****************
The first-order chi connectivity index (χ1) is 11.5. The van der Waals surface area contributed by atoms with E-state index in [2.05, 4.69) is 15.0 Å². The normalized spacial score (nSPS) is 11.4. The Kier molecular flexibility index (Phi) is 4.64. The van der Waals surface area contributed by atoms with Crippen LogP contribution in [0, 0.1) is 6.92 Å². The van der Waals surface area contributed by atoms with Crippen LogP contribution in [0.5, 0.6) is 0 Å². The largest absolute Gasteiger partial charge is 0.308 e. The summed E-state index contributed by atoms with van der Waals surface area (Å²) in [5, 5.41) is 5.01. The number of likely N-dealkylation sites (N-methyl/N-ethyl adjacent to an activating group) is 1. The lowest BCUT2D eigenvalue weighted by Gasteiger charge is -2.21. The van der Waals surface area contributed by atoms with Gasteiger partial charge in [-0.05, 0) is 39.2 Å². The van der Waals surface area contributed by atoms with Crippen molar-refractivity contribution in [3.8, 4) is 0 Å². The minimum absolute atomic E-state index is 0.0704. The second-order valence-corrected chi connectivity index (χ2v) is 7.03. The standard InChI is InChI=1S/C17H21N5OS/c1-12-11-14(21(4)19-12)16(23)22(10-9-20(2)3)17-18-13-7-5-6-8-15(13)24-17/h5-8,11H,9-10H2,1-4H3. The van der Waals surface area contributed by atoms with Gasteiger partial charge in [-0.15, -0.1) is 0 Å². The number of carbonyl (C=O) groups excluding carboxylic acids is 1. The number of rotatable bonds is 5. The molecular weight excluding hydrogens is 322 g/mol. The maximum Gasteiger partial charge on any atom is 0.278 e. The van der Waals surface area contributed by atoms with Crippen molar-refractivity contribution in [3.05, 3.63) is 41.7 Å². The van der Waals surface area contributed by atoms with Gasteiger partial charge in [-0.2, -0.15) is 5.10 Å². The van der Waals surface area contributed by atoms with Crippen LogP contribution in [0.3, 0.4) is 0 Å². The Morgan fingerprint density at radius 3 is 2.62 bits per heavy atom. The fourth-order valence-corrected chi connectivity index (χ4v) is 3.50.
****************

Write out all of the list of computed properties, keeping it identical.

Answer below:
The first-order chi connectivity index (χ1) is 11.5. The van der Waals surface area contributed by atoms with E-state index in [2.05, 4.69) is 15.0 Å². The normalized spacial score (nSPS) is 11.4. The Kier molecular flexibility index (Phi) is 4.64. The van der Waals surface area contributed by atoms with Crippen LogP contribution in [0, 0.1) is 6.92 Å². The van der Waals surface area contributed by atoms with Crippen LogP contribution in [0.5, 0.6) is 0 Å². The largest absolute Gasteiger partial charge is 0.308 e. The summed E-state index contributed by atoms with van der Waals surface area (Å²) in [5, 5.41) is 5.01. The number of likely N-dealkylation sites (N-methyl/N-ethyl adjacent to an activating group) is 1. The lowest BCUT2D eigenvalue weighted by Gasteiger charge is -2.21. The van der Waals surface area contributed by atoms with Gasteiger partial charge in [-0.05, 0) is 39.2 Å². The van der Waals surface area contributed by atoms with Crippen molar-refractivity contribution in [3.8, 4) is 0 Å². The minimum absolute atomic E-state index is 0.0704. The second-order valence-corrected chi connectivity index (χ2v) is 7.03. The standard InChI is InChI=1S/C17H21N5OS/c1-12-11-14(21(4)19-12)16(23)22(10-9-20(2)3)17-18-13-7-5-6-8-15(13)24-17/h5-8,11H,9-10H2,1-4H3. The van der Waals surface area contributed by atoms with Gasteiger partial charge in [-0.15, -0.1) is 0 Å². The number of carbonyl (C=O) groups excluding carboxylic acids is 1. The number of rotatable bonds is 5. The molecular weight excluding hydrogens is 322 g/mol. The maximum Gasteiger partial charge on any atom is 0.278 e. The van der Waals surface area contributed by atoms with Crippen molar-refractivity contribution in [3.05, 3.63) is 41.7 Å². The van der Waals surface area contributed by atoms with Gasteiger partial charge in [-0.2, -0.15) is 5.10 Å². The van der Waals surface area contributed by atoms with Crippen LogP contribution in [0.3, 0.4) is 0 Å². The Morgan fingerprint density at radius 3 is 2.62 bits per heavy atom. The fourth-order valence-corrected chi connectivity index (χ4v) is 3.50.